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Former nuclear power plant employee admits to selling secrets to China

By Daniel Uria
Former nuclear power plant employee admits to selling secrets to China
A former senior manager at the Tennessee Valley Authority admitted to selling nuclear secrets to China. Ching Ning Guey, born in Taiwan, worked in the TVA's probabilistic risk assessment division from 2010 to 2014 and plead guilty to providing key information about light-water and heavy-water nuclear reactors to China. He was granted some immunity in his plea deal for cooperating in the investigation of the Chinese government and Chinese-born U.S. nuclear engineer Szuhisiung Ho, who allegedly recruited Guey to sell information to China. Photo by Tennessee Valley Authority

KNOXVILLE, Tenn., April 30 (UPI) -- A former senior employee of a U.S. government office in Tennessee admitted to selling U.S. nuclear secrets to China, the U.S. Attorney's Office said.

Court records released Friday, from a case kept sealed for more than a year, revealed that former Tennessee Valley Authority manager Ching Ning Guey plead guilty to a charge of development of special nuclear material outside the United States.

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The plea agreement states that Guey had access to sensitive and closely guarded information about the development and production of special nuclear material while he worked as a senior manager for the TVA's probabilistic risk assessment division from 2010 to 2014.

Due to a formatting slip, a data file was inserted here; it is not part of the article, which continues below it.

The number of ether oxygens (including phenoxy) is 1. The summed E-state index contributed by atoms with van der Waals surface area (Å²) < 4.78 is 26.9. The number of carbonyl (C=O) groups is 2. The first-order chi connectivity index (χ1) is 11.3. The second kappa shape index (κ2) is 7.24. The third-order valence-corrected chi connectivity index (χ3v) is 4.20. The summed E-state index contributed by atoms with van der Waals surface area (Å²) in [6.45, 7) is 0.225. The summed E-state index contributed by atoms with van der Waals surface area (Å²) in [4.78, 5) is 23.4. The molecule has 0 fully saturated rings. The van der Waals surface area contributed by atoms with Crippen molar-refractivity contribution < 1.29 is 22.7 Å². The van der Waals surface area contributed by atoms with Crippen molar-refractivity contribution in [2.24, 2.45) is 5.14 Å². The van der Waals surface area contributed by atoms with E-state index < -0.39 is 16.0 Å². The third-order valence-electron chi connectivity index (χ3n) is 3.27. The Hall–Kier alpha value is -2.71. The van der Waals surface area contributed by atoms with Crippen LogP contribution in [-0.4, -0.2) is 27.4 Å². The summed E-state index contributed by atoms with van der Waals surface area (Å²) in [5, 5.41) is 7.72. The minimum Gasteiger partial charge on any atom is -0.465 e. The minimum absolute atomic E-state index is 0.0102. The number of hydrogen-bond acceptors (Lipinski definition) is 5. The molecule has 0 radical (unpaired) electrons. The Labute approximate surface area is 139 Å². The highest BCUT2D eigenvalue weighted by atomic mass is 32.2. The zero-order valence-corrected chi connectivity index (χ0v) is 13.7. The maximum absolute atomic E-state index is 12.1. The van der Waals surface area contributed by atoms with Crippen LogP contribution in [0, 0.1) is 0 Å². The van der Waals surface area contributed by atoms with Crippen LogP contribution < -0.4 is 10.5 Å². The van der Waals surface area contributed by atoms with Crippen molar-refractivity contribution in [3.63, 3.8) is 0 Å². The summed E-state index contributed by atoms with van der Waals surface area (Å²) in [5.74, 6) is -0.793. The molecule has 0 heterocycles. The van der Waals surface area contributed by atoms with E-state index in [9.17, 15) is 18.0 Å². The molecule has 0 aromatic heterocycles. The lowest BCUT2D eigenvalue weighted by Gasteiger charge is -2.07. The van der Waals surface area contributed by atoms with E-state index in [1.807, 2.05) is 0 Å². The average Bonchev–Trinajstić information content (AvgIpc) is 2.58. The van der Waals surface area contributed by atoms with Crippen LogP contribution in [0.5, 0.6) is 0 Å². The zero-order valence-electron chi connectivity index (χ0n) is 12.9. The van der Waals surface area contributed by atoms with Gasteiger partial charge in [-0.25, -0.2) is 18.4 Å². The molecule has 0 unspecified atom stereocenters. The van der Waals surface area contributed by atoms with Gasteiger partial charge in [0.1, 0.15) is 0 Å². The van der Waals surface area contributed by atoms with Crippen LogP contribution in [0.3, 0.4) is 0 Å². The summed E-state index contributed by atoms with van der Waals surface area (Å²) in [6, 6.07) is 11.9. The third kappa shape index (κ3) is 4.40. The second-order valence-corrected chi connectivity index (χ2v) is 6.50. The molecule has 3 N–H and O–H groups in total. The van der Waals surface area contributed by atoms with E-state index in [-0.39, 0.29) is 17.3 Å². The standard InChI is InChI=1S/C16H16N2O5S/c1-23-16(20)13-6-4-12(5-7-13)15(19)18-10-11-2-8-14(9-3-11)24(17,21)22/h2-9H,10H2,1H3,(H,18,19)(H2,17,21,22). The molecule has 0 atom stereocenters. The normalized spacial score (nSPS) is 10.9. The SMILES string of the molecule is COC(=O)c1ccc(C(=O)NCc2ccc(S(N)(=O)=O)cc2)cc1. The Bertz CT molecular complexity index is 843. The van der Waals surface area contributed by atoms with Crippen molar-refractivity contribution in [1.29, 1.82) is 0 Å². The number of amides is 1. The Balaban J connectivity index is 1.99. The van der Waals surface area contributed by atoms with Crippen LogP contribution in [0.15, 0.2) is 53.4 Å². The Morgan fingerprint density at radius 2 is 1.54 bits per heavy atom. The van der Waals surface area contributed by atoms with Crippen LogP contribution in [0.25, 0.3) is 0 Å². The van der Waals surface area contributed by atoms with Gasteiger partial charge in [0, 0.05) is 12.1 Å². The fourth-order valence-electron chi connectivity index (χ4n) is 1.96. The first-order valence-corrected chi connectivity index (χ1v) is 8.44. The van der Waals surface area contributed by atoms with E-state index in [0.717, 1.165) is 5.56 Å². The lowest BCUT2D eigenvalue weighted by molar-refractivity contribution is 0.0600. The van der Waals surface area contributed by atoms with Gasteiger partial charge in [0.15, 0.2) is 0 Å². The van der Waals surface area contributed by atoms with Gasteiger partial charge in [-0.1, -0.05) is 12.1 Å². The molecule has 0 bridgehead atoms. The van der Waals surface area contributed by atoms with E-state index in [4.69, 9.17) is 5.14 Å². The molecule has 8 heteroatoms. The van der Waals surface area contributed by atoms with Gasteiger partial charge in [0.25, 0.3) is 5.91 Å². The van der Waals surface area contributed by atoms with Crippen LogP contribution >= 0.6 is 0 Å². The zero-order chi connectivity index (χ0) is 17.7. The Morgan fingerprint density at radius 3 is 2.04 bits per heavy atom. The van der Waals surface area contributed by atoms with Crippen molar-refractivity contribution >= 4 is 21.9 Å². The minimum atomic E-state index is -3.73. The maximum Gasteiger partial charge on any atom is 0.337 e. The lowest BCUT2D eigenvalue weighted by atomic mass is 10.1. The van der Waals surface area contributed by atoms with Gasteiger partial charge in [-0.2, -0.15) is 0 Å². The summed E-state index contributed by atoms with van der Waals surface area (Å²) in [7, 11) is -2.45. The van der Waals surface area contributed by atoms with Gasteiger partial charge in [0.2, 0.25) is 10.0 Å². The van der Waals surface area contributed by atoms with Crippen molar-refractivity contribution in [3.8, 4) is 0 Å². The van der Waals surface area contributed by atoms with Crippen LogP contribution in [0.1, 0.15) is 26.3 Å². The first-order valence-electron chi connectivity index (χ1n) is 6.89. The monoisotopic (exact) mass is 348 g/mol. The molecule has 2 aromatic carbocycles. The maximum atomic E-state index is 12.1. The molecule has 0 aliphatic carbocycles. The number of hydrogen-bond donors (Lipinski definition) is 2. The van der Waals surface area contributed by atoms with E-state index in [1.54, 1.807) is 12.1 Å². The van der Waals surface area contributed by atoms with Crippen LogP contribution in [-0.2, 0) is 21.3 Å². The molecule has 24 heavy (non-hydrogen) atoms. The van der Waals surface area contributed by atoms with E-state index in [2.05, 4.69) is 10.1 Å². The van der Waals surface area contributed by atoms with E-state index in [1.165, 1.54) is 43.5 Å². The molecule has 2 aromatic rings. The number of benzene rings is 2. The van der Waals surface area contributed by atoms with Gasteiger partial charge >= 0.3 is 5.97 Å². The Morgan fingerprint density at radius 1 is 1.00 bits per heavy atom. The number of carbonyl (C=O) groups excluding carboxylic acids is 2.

"The defendant received warnings and guidance on the restrictions and controls that pertain to the prohibitions against the distribution and sharing of this information with restricted countries," Assistant U.S. Attorney Charles Atchley wrote.

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At the same time, Chinese-born U.S. nuclear engineer Szuhisiung Ho, who is thought to have recruited Guey to steal nuclear secrets was charged for involvement in selling information to China.

Ho was arrested in Atlanta on a federal indictment charging him, his firm Energy Technology International and China General Nuclear Power of conspiracy to commit espionage. Atchley sought to have him held in Knoxville until his trial, which is set for June 27.

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The two men allegedly met at a Chinese American Nuclear Technology Association event in the early 1990s. Court records show Guey received a payment of $15,555 for services in 2013 and 2014 in the form of a check sent by Ho to an address in Chattanooga.

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In 2013, Guey also received payment from the Chinese government when he traveled to China at the request of a nuclear power company owned by the People's Republic of China. He provided three Electric Power Research Institute reports, which contained key information about light-water and heavy-water nuclear reactors.

Guey was granted immunity from prosecution for the other offenses outlined in Ho's indictment as part of his plea deal for cooperating in the investigation of Ho and the Chinese Government.

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